The authenticity and realism of Regular Lovers, about as faithful an evocation of the late 60s as I've ever seen, doesn't extend to every formal aspect and to every scene. The multi-tonal black & white lensing of William Lubtchansky and the depopulated streets in the outdoor sequences are signs of stylization. There's also a dream sequence in which Francois and Lilie wear clothes from a different era and a scene that breaks the fourth wall, when Lilie turns her head towards the contemporary viewer and informs that Before the Revolution was directed by "Bernardo...Bertolucci". Regular Lovers affords a rich and original experience. It's an absolute must-see for the adventurous film lover.

Perhaps the NYC-only theatrical release of a film by Philippe Garrel is not wide enough to spur a celebration, but the subsequent DVD release of Regular Lovers merits one. He's been making films for four decades and finally Americans from anywhere can sample his unique style of highly personal filmmaking. The disc features a gorgeous transfer and the 30-min press conference given at the Venice Film Festival.

Chris Knipp
10-20-2007, 07:10 AM
Thanks for linking me to this informative comment, which sets Regular Lovers so nicely in Philippe Garrel's total body of work. I'm indebted to you for such specifics as the music used in the dance sequence (a highlight, and used in trailers for the film as you know) and the editing techniques peculiar to Garrel's style (alternation of shot with sequence creating a mood-specific effect) as well as the stinginess with dialogue being typical of his work. How nice that this starring his budding-filmstar son Louis may be his best work. Now this is out on a US DVD I guess I'll have to get a copy. It is truly cool and a unique experience.

oscar jubis
10-23-2007, 10:20 AM
Thanks for your very kind words. I hope I don't sound too immodest when I say I just had to write this review because I couldn't find any I liked. It has a lot to do with critics here not having any previous acquaintance with Garrel's films, I think. Three American critics I know have written previously about Garrel: Rosenbaum didn't write a long review, Kent Jones doesn't review films regularly, and J. Hoberman's review is below his high standards_he talks about, for instance, Regular Lovers' having an "absence of cinephilia" when the film opens with a scene lifted off The Mother and the Whore by Jean Eustache, Garrel's close friend and mentor who killed himself, and there's a blatantly obvious reference to Bertolucci's Before the Revolution, among others.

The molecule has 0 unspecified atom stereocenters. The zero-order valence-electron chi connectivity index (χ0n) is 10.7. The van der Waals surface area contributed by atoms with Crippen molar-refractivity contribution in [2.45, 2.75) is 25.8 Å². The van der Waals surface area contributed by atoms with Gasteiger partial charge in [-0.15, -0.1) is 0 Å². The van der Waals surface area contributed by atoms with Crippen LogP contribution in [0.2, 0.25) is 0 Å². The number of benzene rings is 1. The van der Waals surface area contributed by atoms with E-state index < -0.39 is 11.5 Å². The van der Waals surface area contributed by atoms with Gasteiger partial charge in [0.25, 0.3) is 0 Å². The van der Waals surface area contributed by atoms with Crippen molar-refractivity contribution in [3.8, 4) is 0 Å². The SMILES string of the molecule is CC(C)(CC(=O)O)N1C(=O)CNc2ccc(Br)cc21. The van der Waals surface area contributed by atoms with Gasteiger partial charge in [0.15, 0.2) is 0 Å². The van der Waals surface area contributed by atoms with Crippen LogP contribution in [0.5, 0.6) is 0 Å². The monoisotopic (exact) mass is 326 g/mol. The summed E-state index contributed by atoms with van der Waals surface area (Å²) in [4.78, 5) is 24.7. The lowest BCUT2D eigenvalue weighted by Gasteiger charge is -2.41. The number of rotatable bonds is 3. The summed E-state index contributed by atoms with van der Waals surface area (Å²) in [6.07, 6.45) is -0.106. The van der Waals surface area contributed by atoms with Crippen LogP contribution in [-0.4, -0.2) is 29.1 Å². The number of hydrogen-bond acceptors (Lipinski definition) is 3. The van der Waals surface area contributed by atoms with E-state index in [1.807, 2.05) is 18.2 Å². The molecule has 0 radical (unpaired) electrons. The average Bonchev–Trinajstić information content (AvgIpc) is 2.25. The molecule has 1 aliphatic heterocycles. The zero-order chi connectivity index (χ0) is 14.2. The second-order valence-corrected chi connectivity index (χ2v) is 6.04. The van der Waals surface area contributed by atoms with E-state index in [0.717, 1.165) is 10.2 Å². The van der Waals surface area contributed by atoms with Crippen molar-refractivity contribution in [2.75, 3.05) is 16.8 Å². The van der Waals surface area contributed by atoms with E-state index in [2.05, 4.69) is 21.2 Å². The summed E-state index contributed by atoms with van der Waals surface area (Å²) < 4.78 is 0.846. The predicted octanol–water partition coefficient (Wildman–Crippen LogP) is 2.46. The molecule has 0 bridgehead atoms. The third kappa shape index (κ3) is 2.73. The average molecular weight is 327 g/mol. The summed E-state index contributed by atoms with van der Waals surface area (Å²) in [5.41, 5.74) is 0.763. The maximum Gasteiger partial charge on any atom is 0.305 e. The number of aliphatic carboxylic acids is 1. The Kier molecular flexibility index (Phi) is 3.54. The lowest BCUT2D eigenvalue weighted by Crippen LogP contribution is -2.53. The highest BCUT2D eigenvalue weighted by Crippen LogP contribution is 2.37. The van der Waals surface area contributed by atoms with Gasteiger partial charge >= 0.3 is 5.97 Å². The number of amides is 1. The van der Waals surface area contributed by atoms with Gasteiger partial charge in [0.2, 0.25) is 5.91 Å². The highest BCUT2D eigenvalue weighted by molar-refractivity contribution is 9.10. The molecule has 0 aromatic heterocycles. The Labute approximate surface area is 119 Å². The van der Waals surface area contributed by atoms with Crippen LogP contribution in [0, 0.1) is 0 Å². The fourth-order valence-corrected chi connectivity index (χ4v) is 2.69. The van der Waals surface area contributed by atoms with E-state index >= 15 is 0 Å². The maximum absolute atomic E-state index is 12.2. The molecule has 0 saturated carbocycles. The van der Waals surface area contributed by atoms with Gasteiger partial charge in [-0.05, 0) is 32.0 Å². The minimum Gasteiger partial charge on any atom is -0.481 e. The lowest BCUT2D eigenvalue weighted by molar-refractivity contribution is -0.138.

Garrel's best work?
I personally think the preceding Sauvage Innocence is even better, and La Naissance de l'amour (early 90s) speaks more to my own personal issues although it's probably not as great as the other two.

Chris Knipp
10-23-2007, 11:18 AM
In haste--I look forward to seeing other Philippe Garrel films. And look forward to acquiring a copy of the Regular Lovers DVD.

oscar jubis
10-24-2007, 12:36 PM
Your best bet is getting the dvds right there in Paris.

Chris Knipp
10-25-2007, 05:54 AM
Why, because of better bunus material?

oscar jubis
10-25-2007, 10:18 AM
As far as catching Garrel films other than REGULAR LOVERS, the only one on dvd in the US, your best bet would be buying any of the 7 other titles available on dvd in France. I don't know if all of them have English subs. I know three that do: LE LIT DE LA VIERGE, LA NAISSANCE DE L'AMOUR and SAUVAGE INNOCENCE.

Chris Knipp
10-26-2007, 05:45 AM
I don't know if I'm going to buy any French DVDs. When I did so two years ago, I had weird problems with a lot of them later. Plus there are other problems right now and I don't have a whole lot of time left. I don't need English subtitles if they have French ones for the hearing impaired--that is excellent for my French practice. I can follow French subtitles and they clarify what I'm hearing.

I'm thinking of trying to find the Gianni Amelio films, if they exist on Italian DVDs, that you can't get in the USA. In Italy, that is.